It’s okay to launch a website project that’s not perfect, here’s why and how


There’s a whole lot that goes into keeping a website project on track and on schedule. It requires a regimented process, planning and setting deadlines to stay on track towards launch.

It’s pretty typical towards the end of a website build for there to be items that might have strayed from the schedule or unexpected issues that are taking longer than intended. When you get to this stage of a website build project, it’s tempting to put a pause on the launch, this is understandable. Clients, rightly so, want their website to be as perfect as possible before sending it out into the wild! However, that’s not always realistic or even the best launch strategy and often, launching an imperfect website is actually more beneficial than waiting until all the loose ends are tied up.

In this blog post/article, we’ll look at the best reasons you should launch your website even if it’s not absolutely perfect, how to determine when it’s good enough to launch, and tips on where to go from there.

Reasons to ‘Go-Live’ with a website before it’s 100% ready

When it comes to launching a website, the idea of ‘complete’ is variable. You’re in the driver’s seat and you have the power to dictate and change what ‘complete’ actually means. If there are some missing pieces of content that are not ready, that’s okay, your visitors won’t notice. Good websites should be updated with new content continuously anyway, and that kind of thing can be added later with ease. An effective website is a dynamic one; your website should always be evolving, growing and improving over time based on factors like marketing efforts, audience needs and monitored analytics.

Even with some lingering items, your new website is better than your old one, or the one you don’t have yet. If you’re updating/upgrading your website, it’s likely because your current website is no longer hitting the mark. If there are lingering items to deal with on the new version, take a step back for a moment and evaluate it against the old version. I’m pretty confident that your new website is still miles better and still leaps ahead of your old one.

You shouldn’t hold up the benefits of the hard work already put in. Putting a pause on the launch of a new website means delaying the benefits to your business. You could be missing out on sales or leads the longer you delay it. Are the few tasks you are waiting to complete worth the possible loss? The answer is almost always, no!

Your audience doesn’t care and they won’t know the difference. Leaving out certain bits of content, functionality or launching a ‘phase one’ version of a feature, doesn’t have to badly affect the user experience. As long as everything is working and the most important content is in place, your audience can still effectively use your website.

Launch in stages. Separating out any lingering items into launch stages will help you to get your website up and running while still making sure that all tasks ultimately get completed.

Putting a pause on the launch of a new website means delaying the benefits to your business. You could be missing out on sales or leads the longer you delay it.

Determining what really matters for launch

All being well, you’re ready to get your new website launched, but now the question is, ‘what tasks are a pre-launch priority and what tasks can wait?’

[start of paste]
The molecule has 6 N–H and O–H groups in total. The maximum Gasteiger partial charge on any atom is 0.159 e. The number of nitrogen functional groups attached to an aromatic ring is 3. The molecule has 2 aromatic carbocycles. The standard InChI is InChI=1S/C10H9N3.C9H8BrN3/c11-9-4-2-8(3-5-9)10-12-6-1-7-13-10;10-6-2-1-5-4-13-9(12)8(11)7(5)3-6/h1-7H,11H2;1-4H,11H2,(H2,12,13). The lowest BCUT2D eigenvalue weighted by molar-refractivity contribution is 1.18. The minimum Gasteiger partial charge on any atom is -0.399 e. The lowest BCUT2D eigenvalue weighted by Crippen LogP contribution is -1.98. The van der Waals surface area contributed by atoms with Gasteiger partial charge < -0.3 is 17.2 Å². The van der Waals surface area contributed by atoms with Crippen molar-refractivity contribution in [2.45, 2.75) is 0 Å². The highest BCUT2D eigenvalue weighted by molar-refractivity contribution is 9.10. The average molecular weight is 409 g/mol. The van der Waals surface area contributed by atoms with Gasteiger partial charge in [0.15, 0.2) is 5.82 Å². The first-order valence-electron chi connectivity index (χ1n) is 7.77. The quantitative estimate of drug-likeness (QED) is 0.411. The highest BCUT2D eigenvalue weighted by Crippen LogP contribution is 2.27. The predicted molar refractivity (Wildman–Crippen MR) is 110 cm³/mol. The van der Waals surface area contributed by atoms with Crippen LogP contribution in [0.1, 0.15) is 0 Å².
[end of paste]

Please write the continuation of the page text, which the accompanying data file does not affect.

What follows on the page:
Anything that affects the functionality negatively or the user experience should obviously be a priority before launch. This includes things like:

  • Missing content or elements that are crucial to your primary goals.
  • Content issues, such as grammar or spelling errors and broken hyperlinks.
  • Broken functionality… obviously!

Some examples of things that shouldn’t stop a website from going live are:

  • Missing pages or content sections that are supplementary.
  • Missing (or not quite the right) photos that don’t impact content.
  • Additional features/functionality outside of the original scope.
  • Marketing automation and any other integrated marketing features. It’s always best to launch first and monitor traffic/users before planning or integrating any marketing automation features or campaign planning.

As a general rule, ask yourself: is this part of the website necessary for my website to succeed? If the answer is ‘yes’, it should be a pre-launch item. If the answer is ‘no’, then consider moving it to a later phase.

Anything that affects the functionality negatively or the user experience should obviously be a priority before launch.

Planning out the next steps

Once you know what things need to be completed for launch and which items can wait until a later stage after launch, it’s time to put together a plan for completing those tasks. Consider the following tips during this process.

Develop phases. Decide how many phases are needed to complete all tasks and what those phases will look like. For example, you might set up groups of tasks for each week until they are completed.

Make a schedule and stick to it. Assign deadlines for each task in order to ensure that things don’t drag out.

Determine how to deal with out-of-scope items. If there were additional features that were decided upon later in the website build, determine how these items fit into the new site and how they will be carried out.

The moral of the story, it doesn’t need to (and probably never will be) perfect! It’s almost always better to launch sooner rather than later, start generating leads and sales, then add the finishing touches, additional features and functionality. A good website is never really ‘complete’.

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